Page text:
Video technology has been around for decades. In fact, even the ability to communicate over video conferencing is hardly a new technology. Face-to-face digital communication over great distances has been a favourite of science-fiction portrayals since the 19th century.
So why is it only recently that video conferencing has started becoming a ubiquitous presence in typical offices? To understand this question, it’s essential you understand hurdles video conferencing has had to leap to become the useful tool it is today.
The first major obstacle was internet availability and speeds. Technically, video conferencing has been viable over the internet since the dial-up days. But just because it could be used, doesn’t mean video conferencing was an effective replacement for more conventional communication like telephone and audio conferencing. Slow internet speeds and low bandwidth meant if video conferencing was used, the image would be choppy and low-resolution, with poor audio to match.
Once high-speed, wireless internet became a viable option, video conferencing became more popular. Services like Skype quickly capitalized on the desire for digital face-to-face communication, and grew rapidly. But these free solutions were hardly up to the task of enterprise-level communication, and large companies spent enormous amounts of money on on-prem solutions.
Enter cloud video conferencing – a service that bridged the gap between low quality video and hyper-expensive on premise solutions. It was more affordable than the traditional enterprise-grade solutions and far better than Skype. But even so, there was still a problem – using it and setting it up were complicated undertakings.
Now we’ve finally arrived at a new era of video conferencing. The technical and access issues have been ironed out, and all that remains is creating an improved user experience. Thankfully, companies like Polycom and RP1Cloud have taken this seriously, launching new solutions to common ease-of-use problems.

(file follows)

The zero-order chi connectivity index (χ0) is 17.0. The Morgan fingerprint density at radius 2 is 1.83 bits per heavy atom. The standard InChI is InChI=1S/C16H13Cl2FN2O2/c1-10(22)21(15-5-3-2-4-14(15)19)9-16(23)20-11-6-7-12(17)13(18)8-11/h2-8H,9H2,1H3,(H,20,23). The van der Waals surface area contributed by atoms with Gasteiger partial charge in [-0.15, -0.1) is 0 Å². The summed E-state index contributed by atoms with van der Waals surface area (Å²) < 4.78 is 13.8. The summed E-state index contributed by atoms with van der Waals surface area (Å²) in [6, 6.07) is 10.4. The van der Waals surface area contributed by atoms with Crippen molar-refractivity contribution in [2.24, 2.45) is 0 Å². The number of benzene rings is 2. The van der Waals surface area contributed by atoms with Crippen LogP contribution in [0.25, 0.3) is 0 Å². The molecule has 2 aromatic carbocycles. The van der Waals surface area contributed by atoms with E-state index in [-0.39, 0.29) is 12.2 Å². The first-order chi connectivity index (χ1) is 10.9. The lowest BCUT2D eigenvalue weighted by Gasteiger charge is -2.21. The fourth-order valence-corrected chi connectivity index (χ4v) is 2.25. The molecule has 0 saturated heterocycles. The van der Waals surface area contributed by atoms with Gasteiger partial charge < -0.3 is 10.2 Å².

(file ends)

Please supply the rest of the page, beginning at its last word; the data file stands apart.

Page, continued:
Here are a few examples:
Setting it Up
One of the biggest hassles for implanting a video conferencing solution has been the set up. Whether it’s paying a contractor to set it up or leveraging an internal IT professional, getting video conferencing setup can be time consuming – and expensive.
Naturally, it’s been a major priority for collaboration platform providers to make set up easier – but no one has done it better than Polycom and RP1Cloud with Zero Touch Provisioning.
In essence, Zero Touch Provisioning is taking the concept of “plug and play” and applying it to a video conferencing system. By simply buying a pre-provisioned Polycom endpoint with RP1Cloud installed on it, all you have to do is plug in the system, connect it to the internet and give it about two minutes to set up, and you’re ready for a video call.
By removing a major barrier to entry for businesses looking to avoid wasting time and money, video conferencing becomes more accessible to everyone.
User Experience and Adoption
Once you’ve got your video conferencing setup, however, there remains the hurdle of actually using it. With traditional video conferencing, the user experience has been complicated, to say the least.
Any early adopter of video collaboration platforms remembers SIP strings, H.323, long strings of numbers – all of which are intimidating barriers to casual users, not looking to take an IT course just to have a remote meeting.
Especially for first time users, a simple user experience is essential so that adoption happens and the value of video conferencing can be leveraged. Long strings of strange numbers that need to be memorized is the exact opposite.
Thankfully, One Touch Dialing is available on systems like RP1Cloud. Much like the conference calls you’re used to, with One Touch Dialing you can pick your meeting time, give it a title, and access it via Polycom endpoint with a single click. It’s nearly as simple as picking up the phone.
With One Touch Dialing, the onus of navigating meetings and memorizing complicated details is taken off the user. For companies looking to deploy video conferencing and ensure it gets used, finding a system that incorporated One Touch Dialing is essential.
Video conferencing has been overly complicated for too long. People have put up with it, because once you’ve experienced the benefits of remote face-to-face communication, it’s difficult to go back to older communication methods.
But that doesn’t mean improvements were due. RP1Cloud is making video conferencing easier to use than ever before, helping it become the ubiquitous collaboration tool people have been expecting for generations.
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